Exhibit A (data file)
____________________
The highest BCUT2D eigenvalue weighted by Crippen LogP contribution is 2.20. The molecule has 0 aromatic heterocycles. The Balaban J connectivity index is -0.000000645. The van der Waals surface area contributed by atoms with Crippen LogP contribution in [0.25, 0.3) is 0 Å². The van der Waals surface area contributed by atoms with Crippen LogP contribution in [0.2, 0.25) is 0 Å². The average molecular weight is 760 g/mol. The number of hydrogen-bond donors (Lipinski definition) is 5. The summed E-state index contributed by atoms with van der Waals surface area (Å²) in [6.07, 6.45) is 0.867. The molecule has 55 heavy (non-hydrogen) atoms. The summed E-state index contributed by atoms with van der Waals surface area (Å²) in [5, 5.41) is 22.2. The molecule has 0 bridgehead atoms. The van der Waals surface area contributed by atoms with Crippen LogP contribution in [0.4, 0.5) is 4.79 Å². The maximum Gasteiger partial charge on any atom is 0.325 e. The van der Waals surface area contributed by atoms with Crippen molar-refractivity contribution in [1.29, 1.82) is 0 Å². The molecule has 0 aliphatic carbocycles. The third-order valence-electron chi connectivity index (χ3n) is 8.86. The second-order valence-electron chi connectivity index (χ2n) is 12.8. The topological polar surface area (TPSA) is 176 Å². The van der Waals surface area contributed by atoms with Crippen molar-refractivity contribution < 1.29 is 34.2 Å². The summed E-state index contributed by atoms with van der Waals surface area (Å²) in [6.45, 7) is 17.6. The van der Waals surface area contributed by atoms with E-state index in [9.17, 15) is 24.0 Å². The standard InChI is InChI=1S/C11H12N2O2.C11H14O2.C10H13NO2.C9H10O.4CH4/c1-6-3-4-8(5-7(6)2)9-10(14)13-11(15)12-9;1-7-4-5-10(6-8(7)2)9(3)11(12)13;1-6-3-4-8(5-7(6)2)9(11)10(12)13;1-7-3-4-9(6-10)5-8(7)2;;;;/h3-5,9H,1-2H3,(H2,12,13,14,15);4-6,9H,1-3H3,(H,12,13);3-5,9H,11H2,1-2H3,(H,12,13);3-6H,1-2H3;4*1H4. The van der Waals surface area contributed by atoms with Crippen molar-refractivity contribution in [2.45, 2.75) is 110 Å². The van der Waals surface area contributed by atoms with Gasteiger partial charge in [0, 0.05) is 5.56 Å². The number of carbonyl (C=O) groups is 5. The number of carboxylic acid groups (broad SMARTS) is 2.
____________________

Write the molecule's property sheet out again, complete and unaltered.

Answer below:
The highest BCUT2D eigenvalue weighted by Crippen LogP contribution is 2.20. The molecule has 0 aromatic heterocycles. The Balaban J connectivity index is -0.000000645. The van der Waals surface area contributed by atoms with Crippen LogP contribution in [0.25, 0.3) is 0 Å². The van der Waals surface area contributed by atoms with Crippen LogP contribution in [0.2, 0.25) is 0 Å². The average molecular weight is 760 g/mol. The number of hydrogen-bond donors (Lipinski definition) is 5. The summed E-state index contributed by atoms with van der Waals surface area (Å²) in [6.07, 6.45) is 0.867. The molecule has 55 heavy (non-hydrogen) atoms. The summed E-state index contributed by atoms with van der Waals surface area (Å²) in [5, 5.41) is 22.2. The molecule has 0 bridgehead atoms. The van der Waals surface area contributed by atoms with Crippen LogP contribution in [0.4, 0.5) is 4.79 Å². The maximum Gasteiger partial charge on any atom is 0.325 e. The van der Waals surface area contributed by atoms with Crippen molar-refractivity contribution in [1.29, 1.82) is 0 Å². The molecule has 0 aliphatic carbocycles. The third-order valence-electron chi connectivity index (χ3n) is 8.86. The second-order valence-electron chi connectivity index (χ2n) is 12.8. The topological polar surface area (TPSA) is 176 Å². The van der Waals surface area contributed by atoms with Crippen molar-refractivity contribution < 1.29 is 34.2 Å². The summed E-state index contributed by atoms with van der Waals surface area (Å²) in [6.45, 7) is 17.6. The van der Waals surface area contributed by atoms with E-state index in [9.17, 15) is 24.0 Å². The standard InChI is InChI=1S/C11H12N2O2.C11H14O2.C10H13NO2.C9H10O.4CH4/c1-6-3-4-8(5-7(6)2)9-10(14)13-11(15)12-9;1-7-4-5-10(6-8(7)2)9(3)11(12)13;1-6-3-4-8(5-7(6)2)9(11)10(12)13;1-7-3-4-9(6-10)5-8(7)2;;;;/h3-5,9H,1-2H3,(H2,12,13,14,15);4-6,9H,1-3H3,(H,12,13);3-5,9H,11H2,1-2H3,(H,12,13);3-6H,1-2H3;4*1H4. The van der Waals surface area contributed by atoms with Crippen molar-refractivity contribution in [2.45, 2.75) is 110 Å². The van der Waals surface area contributed by atoms with Gasteiger partial charge in [0, 0.05) is 5.56 Å². The number of carbonyl (C=O) groups is 5. The number of carboxylic acid groups (broad SMARTS) is 2.